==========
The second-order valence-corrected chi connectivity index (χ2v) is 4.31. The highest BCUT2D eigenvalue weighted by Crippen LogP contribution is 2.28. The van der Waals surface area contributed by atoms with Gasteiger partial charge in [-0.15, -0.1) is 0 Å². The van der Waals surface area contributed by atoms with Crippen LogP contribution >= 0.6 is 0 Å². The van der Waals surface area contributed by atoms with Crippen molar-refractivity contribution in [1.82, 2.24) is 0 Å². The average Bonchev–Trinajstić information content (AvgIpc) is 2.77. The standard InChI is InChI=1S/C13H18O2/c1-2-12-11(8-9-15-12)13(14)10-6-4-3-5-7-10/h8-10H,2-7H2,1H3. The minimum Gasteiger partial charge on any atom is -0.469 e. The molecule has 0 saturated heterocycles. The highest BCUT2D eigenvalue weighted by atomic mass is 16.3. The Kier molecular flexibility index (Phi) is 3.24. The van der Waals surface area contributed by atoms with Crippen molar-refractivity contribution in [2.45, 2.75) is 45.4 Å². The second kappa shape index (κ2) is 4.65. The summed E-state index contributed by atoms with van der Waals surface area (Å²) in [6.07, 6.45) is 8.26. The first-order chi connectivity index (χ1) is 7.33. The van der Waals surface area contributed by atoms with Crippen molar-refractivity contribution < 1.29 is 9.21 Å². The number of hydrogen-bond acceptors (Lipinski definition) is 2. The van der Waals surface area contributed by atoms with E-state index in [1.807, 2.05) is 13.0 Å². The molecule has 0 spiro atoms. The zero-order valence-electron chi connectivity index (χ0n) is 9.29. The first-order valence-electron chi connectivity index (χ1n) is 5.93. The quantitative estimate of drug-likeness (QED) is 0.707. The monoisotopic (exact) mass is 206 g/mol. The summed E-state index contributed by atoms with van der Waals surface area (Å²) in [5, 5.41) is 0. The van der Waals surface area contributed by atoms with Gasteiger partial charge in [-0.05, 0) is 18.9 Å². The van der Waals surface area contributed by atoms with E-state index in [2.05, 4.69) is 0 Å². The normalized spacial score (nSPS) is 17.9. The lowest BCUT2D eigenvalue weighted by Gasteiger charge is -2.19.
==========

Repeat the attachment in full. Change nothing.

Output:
The second-order valence-corrected chi connectivity index (χ2v) is 4.31. The highest BCUT2D eigenvalue weighted by Crippen LogP contribution is 2.28. The van der Waals surface area contributed by atoms with Gasteiger partial charge in [-0.15, -0.1) is 0 Å². The van der Waals surface area contributed by atoms with Crippen LogP contribution >= 0.6 is 0 Å². The van der Waals surface area contributed by atoms with Crippen molar-refractivity contribution in [1.82, 2.24) is 0 Å². The average Bonchev–Trinajstić information content (AvgIpc) is 2.77. The standard InChI is InChI=1S/C13H18O2/c1-2-12-11(8-9-15-12)13(14)10-6-4-3-5-7-10/h8-10H,2-7H2,1H3. The minimum Gasteiger partial charge on any atom is -0.469 e. The molecule has 0 saturated heterocycles. The highest BCUT2D eigenvalue weighted by atomic mass is 16.3. The Kier molecular flexibility index (Phi) is 3.24. The van der Waals surface area contributed by atoms with Crippen molar-refractivity contribution in [2.45, 2.75) is 45.4 Å². The second kappa shape index (κ2) is 4.65. The summed E-state index contributed by atoms with van der Waals surface area (Å²) in [6.07, 6.45) is 8.26. The first-order chi connectivity index (χ1) is 7.33. The van der Waals surface area contributed by atoms with Crippen molar-refractivity contribution < 1.29 is 9.21 Å². The number of hydrogen-bond acceptors (Lipinski definition) is 2. The van der Waals surface area contributed by atoms with E-state index in [1.807, 2.05) is 13.0 Å². The molecule has 0 spiro atoms. The zero-order valence-electron chi connectivity index (χ0n) is 9.29. The first-order valence-electron chi connectivity index (χ1n) is 5.93. The quantitative estimate of drug-likeness (QED) is 0.707. The monoisotopic (exact) mass is 206 g/mol. The summed E-state index contributed by atoms with van der Waals surface area (Å²) in [5, 5.41) is 0. The van der Waals surface area contributed by atoms with Gasteiger partial charge in [-0.05, 0) is 18.9 Å². The van der Waals surface area contributed by atoms with E-state index in [2.05, 4.69) is 0 Å². The normalized spacial score (nSPS) is 17.9. The lowest BCUT2D eigenvalue weighted by Gasteiger charge is -2.19.